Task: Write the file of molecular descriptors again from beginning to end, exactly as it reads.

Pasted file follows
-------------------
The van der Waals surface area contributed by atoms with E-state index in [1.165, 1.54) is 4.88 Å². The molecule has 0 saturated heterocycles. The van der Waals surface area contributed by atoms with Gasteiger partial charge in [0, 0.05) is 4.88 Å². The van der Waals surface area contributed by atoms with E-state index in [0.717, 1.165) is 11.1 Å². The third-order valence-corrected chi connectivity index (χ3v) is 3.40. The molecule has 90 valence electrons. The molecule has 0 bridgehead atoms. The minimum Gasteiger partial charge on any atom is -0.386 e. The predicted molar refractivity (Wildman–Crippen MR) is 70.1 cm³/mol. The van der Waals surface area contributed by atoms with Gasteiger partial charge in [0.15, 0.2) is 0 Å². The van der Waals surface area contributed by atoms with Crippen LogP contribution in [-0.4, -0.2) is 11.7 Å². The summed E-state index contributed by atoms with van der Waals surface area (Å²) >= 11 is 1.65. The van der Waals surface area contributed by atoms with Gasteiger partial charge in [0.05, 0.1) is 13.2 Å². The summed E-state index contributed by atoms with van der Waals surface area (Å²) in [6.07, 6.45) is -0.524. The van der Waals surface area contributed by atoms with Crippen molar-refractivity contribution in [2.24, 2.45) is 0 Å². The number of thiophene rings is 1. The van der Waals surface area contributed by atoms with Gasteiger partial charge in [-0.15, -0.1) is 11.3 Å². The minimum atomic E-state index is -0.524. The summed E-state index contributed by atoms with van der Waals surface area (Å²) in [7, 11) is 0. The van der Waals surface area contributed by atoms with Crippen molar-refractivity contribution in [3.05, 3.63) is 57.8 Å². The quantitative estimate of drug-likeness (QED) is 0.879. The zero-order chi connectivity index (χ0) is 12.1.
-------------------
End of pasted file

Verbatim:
The van der Waals surface area contributed by atoms with E-state index in [1.165, 1.54) is 4.88 Å². The molecule has 0 saturated heterocycles. The van der Waals surface area contributed by atoms with Gasteiger partial charge in [0, 0.05) is 4.88 Å². The van der Waals surface area contributed by atoms with E-state index in [0.717, 1.165) is 11.1 Å². The third-order valence-corrected chi connectivity index (χ3v) is 3.40. The molecule has 90 valence electrons. The molecule has 0 bridgehead atoms. The minimum Gasteiger partial charge on any atom is -0.386 e. The predicted molar refractivity (Wildman–Crippen MR) is 70.1 cm³/mol. The van der Waals surface area contributed by atoms with Gasteiger partial charge in [0.15, 0.2) is 0 Å². The van der Waals surface area contributed by atoms with Crippen LogP contribution in [-0.4, -0.2) is 11.7 Å². The summed E-state index contributed by atoms with van der Waals surface area (Å²) >= 11 is 1.65. The van der Waals surface area contributed by atoms with Gasteiger partial charge in [0.05, 0.1) is 13.2 Å². The summed E-state index contributed by atoms with van der Waals surface area (Å²) in [6.07, 6.45) is -0.524. The van der Waals surface area contributed by atoms with Crippen molar-refractivity contribution in [2.24, 2.45) is 0 Å². The number of thiophene rings is 1. The van der Waals surface area contributed by atoms with Gasteiger partial charge in [-0.15, -0.1) is 11.3 Å². The minimum atomic E-state index is -0.524. The summed E-state index contributed by atoms with van der Waals surface area (Å²) in [7, 11) is 0. The van der Waals surface area contributed by atoms with Crippen molar-refractivity contribution in [3.05, 3.63) is 57.8 Å². The quantitative estimate of drug-likeness (QED) is 0.879. The zero-order chi connectivity index (χ0) is 12.1.